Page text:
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FILE - In this Jan. 8, 2017 file photo, Harvey Weinstein arrives at The Weinstein Company and Netflix Golden Globes afterparty in Beverly Hills, Calif. New York state's top prosecutor has launched a civil rights investigation into The Weinstein Co. following sexual assault allegations against Hollywood producer Harvey Weinstein. Attorney General Eric Schneiderman announced the probe Monday. His office says it issued a subpoena seeking all company records (Photo by Chris Pizzello/Invision/AP, File)

Sexual harassment up close and personal

While trying not to indulge in schadenfreude over those hypocritical Hollywood elites who’ve claimed to stand for “women’s rights,” only to be accused of sexually harassing them, I noticed “#MeToo” trending on Twitter. At #MeToo, women who have been sexually harassed are invited to post their experiences and many have done so, including four female U.S. senators.

Illustration on unseen Russian influence in Egypt by Linas Garsys/The Washington Times

Russia’s ominous return to the Middle East

One of the most significant foreign policy events of the last 50 years is the introduction of Russian forces in the heartland of the Middle East and through this development, a restored cooperation with Egypt. Henry Kissinger noted that the Russian deployment of military forces in Syria is “unprecedented in Russian history presenting a challenge that American Middle East policy has not encountered in at least four decades.”

Saving Money with SNAP Illustration by Greg Groesch/The Washington Times

A smart upgrade for SNAP

Imagine Grandma toiling her days away in a factory. That’s the image that came to mind as Secretary of Agriculture Sonny Perdue called for stiffer work requirements for Supplemental Nutrition Assistance Program (SNAP) recipients. With a $70 billion annual price tag, SNAP is the costliest item in the Farm Bill. Mr. Perdue’s proposal aims to edge out some participants and cut costs. With most beneficiaries being children, elderly or the already working, that’s not an effective solution or one that most people will warm to.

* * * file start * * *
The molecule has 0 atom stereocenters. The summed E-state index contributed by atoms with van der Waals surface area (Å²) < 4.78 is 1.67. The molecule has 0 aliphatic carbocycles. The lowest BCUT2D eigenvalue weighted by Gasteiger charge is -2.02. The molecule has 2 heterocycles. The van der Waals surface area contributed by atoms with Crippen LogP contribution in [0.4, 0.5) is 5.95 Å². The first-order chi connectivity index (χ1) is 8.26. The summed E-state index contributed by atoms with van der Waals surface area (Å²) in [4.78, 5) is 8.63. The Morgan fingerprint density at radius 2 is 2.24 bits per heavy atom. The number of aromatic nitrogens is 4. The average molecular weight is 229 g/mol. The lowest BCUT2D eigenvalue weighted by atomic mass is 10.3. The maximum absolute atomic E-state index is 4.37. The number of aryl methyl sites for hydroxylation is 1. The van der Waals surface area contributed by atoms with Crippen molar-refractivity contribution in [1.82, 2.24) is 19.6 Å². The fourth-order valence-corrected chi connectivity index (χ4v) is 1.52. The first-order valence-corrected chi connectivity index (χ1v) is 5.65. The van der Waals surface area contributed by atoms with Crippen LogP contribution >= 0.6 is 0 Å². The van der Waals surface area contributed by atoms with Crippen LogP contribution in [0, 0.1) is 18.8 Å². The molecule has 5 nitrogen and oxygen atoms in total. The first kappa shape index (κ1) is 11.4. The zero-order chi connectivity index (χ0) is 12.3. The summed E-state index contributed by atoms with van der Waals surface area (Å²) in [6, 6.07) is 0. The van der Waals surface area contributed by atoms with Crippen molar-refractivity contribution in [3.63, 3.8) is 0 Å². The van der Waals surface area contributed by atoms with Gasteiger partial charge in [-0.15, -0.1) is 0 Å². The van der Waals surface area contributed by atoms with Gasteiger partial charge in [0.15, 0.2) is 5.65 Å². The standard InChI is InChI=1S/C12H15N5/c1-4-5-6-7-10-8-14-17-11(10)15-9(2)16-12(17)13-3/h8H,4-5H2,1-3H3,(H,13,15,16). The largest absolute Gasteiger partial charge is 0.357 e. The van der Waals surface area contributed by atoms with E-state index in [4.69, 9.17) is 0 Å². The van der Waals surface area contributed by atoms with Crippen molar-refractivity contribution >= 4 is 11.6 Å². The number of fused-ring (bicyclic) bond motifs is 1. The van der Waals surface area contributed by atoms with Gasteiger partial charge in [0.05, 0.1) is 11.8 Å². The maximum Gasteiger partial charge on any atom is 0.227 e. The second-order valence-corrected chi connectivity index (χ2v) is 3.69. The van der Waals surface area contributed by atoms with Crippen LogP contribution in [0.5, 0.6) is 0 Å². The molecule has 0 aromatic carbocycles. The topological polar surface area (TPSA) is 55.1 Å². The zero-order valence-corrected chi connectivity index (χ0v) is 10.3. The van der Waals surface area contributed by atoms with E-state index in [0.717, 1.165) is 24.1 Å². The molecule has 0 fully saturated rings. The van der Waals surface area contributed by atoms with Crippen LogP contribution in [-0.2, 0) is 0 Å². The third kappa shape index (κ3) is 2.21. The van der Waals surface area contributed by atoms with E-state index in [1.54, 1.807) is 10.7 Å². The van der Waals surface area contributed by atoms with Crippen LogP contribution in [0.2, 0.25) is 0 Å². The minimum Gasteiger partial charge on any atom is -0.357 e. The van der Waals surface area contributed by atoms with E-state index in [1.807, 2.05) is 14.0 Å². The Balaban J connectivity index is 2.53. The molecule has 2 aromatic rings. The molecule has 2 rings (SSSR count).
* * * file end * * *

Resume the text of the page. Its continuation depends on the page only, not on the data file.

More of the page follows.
Illustration on the moral and strategic importance of an independent Kurdistan by Alexander Hunter/The Washington Times

The triumph of evil in Kurdistan

As Edmund Burke once stated, “The one thing necessary for the triumph of evil is for good people to do nothing.”

U.N. Immigration Policy Illustration by Greg Groesch/The Washington Times

Undermining U.S. sovereignty over immigration

In his Sept. 19 speech before the United Nations General Assembly, President Trump highlighted the importance of national sovereignty, declaring: “Strong sovereign nations let their people take ownership of the future and control their destiny.”

Illustration on the risk of EMP attacks on the nation's power grid by Linas Garsys/The Washington Times

How the electric grid has been compromised

Bureaucracies know how to deal with really challenging problems that affect the survival of our country: Kill the messenger.

Illustration on the success of Trumponomics in red states by Alexander Hunter/The Washington Times

Where Trumponomics is working

One reason the two of us were so confident that President Trump’s economic policies would be positive for workers, the economy and the stock market, is that we’ve seen first-hand these policies work in the states. Many liberal economists have been insisting that Mr. Trump’s promise of a 3 or 4 percent growth is a fantasy and that 2 percent growth is the best we can do.

Modest Growth Rate Illustration by Greg Groesch/The Washington Times

The tax cut reality

As Republicans balance competing interests to craft a tax cut, both Democrats and the Trump administration are making outrageous claims.